Flush with party funds, Manitoba Tories could call early election

WINNIPEG — Flush with party fundraising cash and facing two opposition parties still in rebuilding mode, Manitoba Premier Brian Pallister is not ruling out a snap election call well in advance of the scheduled date of Oct. 6, 2020.

In a year-end interview with The Canadian Press, Pallister would not commit to stick to the date.

“Why would I give my opponent that advantage? I’ll just say 2020 is what it’s scheduled for,” Pallister said. “I was in sports too long. I’m not giving away whatever minor advantages I may have. I’m not giving them away.”

Pallister hinted the election could be moved up, depending on whether Prime Minister Justin Trudeau changes the federal election set for Oct. 21, 2019. Trudeau recently told The Canadian Press he is sticking firmly with that date.

“I’ve seen federal Liberal governments go early … so we’ll just wait and see.”

Pallister’s Progressive Conservatives are, by many measures, in a good position to hit the campaign trail. They were elected in 2016 with the biggest majority in Manitoba in a century, and have been raising exponentially more money than the NDP and Liberals, who took more than a year to pay off their campaign debts.

The Tories are also facing a more evenly divided opposition that could split the centre-left vote in the next election. The Liberals won a byelection last summer in St. Boniface — a constituency previously held by the former NDP premier — and have enough legislature seats for official party status for the first time in more than 20 years.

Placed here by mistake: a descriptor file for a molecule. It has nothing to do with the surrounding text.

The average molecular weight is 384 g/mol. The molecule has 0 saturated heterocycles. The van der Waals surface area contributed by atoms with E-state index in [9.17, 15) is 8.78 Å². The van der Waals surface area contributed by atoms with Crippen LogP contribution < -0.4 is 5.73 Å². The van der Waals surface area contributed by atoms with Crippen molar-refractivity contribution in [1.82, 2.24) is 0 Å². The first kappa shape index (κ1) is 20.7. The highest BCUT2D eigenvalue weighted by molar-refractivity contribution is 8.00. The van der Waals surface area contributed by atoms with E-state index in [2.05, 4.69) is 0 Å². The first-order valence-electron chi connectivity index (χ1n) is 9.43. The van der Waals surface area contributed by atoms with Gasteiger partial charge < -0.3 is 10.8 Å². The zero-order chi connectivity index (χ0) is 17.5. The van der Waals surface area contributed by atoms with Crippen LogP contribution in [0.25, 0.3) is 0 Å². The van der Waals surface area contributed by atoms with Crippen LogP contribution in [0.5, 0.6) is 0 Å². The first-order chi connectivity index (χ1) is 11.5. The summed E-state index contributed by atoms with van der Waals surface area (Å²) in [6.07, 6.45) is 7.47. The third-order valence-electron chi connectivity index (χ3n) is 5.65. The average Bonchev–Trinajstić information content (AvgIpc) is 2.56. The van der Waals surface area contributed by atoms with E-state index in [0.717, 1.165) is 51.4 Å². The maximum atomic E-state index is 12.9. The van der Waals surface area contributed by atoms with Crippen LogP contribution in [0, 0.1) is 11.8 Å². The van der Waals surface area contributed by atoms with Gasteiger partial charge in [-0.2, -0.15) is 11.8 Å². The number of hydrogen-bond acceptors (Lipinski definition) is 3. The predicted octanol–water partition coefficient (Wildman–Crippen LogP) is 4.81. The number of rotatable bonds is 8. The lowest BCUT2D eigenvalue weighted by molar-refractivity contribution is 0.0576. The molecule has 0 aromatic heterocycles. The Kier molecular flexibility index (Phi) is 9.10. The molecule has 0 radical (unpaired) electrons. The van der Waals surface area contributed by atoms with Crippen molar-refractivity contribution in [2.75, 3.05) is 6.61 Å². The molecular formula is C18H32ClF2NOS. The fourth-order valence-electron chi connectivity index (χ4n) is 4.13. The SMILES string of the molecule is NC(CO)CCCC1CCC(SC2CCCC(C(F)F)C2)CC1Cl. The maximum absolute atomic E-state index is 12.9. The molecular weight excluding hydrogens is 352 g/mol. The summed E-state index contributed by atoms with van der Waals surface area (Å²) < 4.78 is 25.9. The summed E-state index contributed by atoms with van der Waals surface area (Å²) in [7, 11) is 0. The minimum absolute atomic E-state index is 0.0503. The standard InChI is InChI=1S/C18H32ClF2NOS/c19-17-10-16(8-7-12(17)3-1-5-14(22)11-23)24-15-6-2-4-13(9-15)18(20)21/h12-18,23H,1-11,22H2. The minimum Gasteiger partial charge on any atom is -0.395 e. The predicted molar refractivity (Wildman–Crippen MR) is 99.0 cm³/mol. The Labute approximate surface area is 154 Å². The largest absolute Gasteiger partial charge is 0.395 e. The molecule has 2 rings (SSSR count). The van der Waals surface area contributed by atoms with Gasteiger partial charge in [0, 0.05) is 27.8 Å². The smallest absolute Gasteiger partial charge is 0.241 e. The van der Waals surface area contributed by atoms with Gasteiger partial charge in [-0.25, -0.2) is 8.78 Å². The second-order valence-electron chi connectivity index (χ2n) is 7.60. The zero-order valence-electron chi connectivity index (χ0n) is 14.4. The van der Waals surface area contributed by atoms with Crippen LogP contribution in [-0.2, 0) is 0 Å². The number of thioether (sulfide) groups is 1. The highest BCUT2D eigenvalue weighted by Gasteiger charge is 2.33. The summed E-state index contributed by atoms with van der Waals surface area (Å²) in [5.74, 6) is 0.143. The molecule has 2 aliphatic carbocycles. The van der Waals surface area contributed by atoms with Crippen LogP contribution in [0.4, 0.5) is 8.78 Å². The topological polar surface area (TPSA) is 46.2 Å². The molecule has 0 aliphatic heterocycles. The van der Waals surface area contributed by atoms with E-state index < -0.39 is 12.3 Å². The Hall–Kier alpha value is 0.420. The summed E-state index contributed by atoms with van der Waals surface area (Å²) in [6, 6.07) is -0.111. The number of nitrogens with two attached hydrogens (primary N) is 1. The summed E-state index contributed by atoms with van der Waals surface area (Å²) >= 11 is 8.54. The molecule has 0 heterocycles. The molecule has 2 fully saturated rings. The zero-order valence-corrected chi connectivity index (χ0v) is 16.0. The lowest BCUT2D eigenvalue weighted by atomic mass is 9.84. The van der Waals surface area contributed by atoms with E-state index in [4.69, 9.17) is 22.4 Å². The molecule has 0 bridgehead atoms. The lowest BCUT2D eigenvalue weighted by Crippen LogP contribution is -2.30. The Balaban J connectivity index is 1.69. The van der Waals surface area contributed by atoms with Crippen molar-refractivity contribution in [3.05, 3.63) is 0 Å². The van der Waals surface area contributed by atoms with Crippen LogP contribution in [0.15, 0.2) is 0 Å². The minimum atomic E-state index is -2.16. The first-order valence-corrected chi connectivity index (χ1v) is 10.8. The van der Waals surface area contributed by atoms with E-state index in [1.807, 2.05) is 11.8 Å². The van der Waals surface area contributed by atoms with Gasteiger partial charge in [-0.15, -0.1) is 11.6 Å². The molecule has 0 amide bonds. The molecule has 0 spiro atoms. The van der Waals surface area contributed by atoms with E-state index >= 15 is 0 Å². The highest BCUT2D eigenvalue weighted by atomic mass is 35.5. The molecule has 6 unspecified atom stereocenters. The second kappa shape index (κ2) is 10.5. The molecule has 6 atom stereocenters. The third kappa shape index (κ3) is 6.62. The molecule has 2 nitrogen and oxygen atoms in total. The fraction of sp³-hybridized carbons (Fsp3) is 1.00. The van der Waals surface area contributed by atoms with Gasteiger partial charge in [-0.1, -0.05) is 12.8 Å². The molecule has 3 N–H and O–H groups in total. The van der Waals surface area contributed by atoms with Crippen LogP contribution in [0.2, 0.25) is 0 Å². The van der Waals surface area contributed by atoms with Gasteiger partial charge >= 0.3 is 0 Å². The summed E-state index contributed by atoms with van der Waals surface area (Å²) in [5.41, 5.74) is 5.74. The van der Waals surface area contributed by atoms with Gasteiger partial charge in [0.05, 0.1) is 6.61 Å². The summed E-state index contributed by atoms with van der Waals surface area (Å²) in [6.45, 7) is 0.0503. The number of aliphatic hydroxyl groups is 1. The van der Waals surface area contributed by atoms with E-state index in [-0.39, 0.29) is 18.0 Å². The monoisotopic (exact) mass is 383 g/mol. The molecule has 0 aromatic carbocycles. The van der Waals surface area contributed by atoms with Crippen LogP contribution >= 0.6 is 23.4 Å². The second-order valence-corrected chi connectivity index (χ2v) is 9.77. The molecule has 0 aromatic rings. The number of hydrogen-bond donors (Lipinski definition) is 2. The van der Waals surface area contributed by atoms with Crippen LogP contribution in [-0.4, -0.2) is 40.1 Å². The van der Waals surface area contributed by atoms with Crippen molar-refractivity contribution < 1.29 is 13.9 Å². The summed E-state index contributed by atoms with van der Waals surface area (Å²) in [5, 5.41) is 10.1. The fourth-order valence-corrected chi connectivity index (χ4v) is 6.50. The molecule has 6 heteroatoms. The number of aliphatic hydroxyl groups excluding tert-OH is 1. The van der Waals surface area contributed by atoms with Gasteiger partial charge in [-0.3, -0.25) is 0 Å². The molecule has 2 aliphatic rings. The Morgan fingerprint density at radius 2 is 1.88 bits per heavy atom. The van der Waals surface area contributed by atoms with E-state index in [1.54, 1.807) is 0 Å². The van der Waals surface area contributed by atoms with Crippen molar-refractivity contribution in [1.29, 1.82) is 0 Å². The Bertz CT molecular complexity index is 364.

The Tories should also benefit from changes they made last year to election financing laws. Political contribution limits have been raised and limits on partisan political advertising have been loosened.

Under the former rules, parties were limited to what they could spend on advertising throughout an election year. Now, there are limits only on the 90-day period before a fixed election date.

And if Pallister decides to go to the polls in 2019, there would only be advertising limits in the campaign period — which can be between 28 and 34 days — because it is not the year of a fixed election date, according to Elections Manitoba.

NDP Leader Wab Kinew said his party is gaining steam. Fundraising is increasing, he said, and the party was recently able to boost its advertising plans. The crowd count at the party’s annual fundraising levee in November was the largest since the last election.

And while Kinew said there is much more work to do to get ready for the next vote, he feels people are becoming more receptive to the NDP’s opposition to the government’s cuts to front-line services such as health care.

“That’s my real focus — to contrast against Pallister and to offer a strong alternative,” Kinew said.

While Pallister wouldn’t commit to an election date, he did firmly commit to cutting the provincial sales tax by one percentage point before calling the voters to the ballot box. He campaigned on that promise in 2016. The move will require a vote in the legislature, which would force the opposition parties to either support or oppose it.

“Absolutely,” Pallister said firmly when asked whether he will abide by his tax-cut promise.

“That I can tell you for sure is happening.”

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